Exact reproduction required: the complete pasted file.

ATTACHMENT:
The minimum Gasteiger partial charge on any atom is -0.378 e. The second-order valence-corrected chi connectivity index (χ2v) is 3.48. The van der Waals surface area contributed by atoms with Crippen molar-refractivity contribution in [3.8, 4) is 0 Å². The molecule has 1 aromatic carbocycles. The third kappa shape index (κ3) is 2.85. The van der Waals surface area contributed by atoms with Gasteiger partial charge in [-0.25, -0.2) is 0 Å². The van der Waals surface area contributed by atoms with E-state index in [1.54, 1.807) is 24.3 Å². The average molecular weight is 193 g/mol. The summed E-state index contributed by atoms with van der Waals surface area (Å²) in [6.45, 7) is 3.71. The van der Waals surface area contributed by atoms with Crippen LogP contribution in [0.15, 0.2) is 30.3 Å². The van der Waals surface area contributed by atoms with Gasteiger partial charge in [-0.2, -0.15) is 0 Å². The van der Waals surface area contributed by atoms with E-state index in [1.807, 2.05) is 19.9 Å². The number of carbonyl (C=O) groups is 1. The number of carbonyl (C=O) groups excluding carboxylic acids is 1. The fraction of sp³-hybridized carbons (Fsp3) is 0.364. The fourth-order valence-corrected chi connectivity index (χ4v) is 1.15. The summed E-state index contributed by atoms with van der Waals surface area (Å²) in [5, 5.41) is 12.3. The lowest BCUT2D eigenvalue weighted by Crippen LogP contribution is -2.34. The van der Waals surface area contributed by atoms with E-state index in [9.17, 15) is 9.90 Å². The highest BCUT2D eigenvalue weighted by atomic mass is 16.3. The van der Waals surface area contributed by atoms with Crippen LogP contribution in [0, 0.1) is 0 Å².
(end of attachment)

The minimum Gasteiger partial charge on any atom is -0.378 e. The second-order valence-corrected chi connectivity index (χ2v) is 3.48. The van der Waals surface area contributed by atoms with Crippen molar-refractivity contribution in [3.8, 4) is 0 Å². The molecule has 1 aromatic carbocycles. The third kappa shape index (κ3) is 2.85. The van der Waals surface area contributed by atoms with Gasteiger partial charge in [-0.25, -0.2) is 0 Å². The van der Waals surface area contributed by atoms with E-state index in [1.54, 1.807) is 24.3 Å². The average molecular weight is 193 g/mol. The summed E-state index contributed by atoms with van der Waals surface area (Å²) in [6.45, 7) is 3.71. The van der Waals surface area contributed by atoms with Crippen LogP contribution in [0.15, 0.2) is 30.3 Å². The van der Waals surface area contributed by atoms with Gasteiger partial charge in [-0.2, -0.15) is 0 Å². The van der Waals surface area contributed by atoms with E-state index in [1.807, 2.05) is 19.9 Å². The number of carbonyl (C=O) groups is 1. The number of carbonyl (C=O) groups excluding carboxylic acids is 1. The fraction of sp³-hybridized carbons (Fsp3) is 0.364. The fourth-order valence-corrected chi connectivity index (χ4v) is 1.15. The summed E-state index contributed by atoms with van der Waals surface area (Å²) in [5, 5.41) is 12.3. The lowest BCUT2D eigenvalue weighted by Crippen LogP contribution is -2.34. The van der Waals surface area contributed by atoms with E-state index in [9.17, 15) is 9.90 Å². The highest BCUT2D eigenvalue weighted by atomic mass is 16.3. The van der Waals surface area contributed by atoms with Crippen LogP contribution in [0, 0.1) is 0 Å².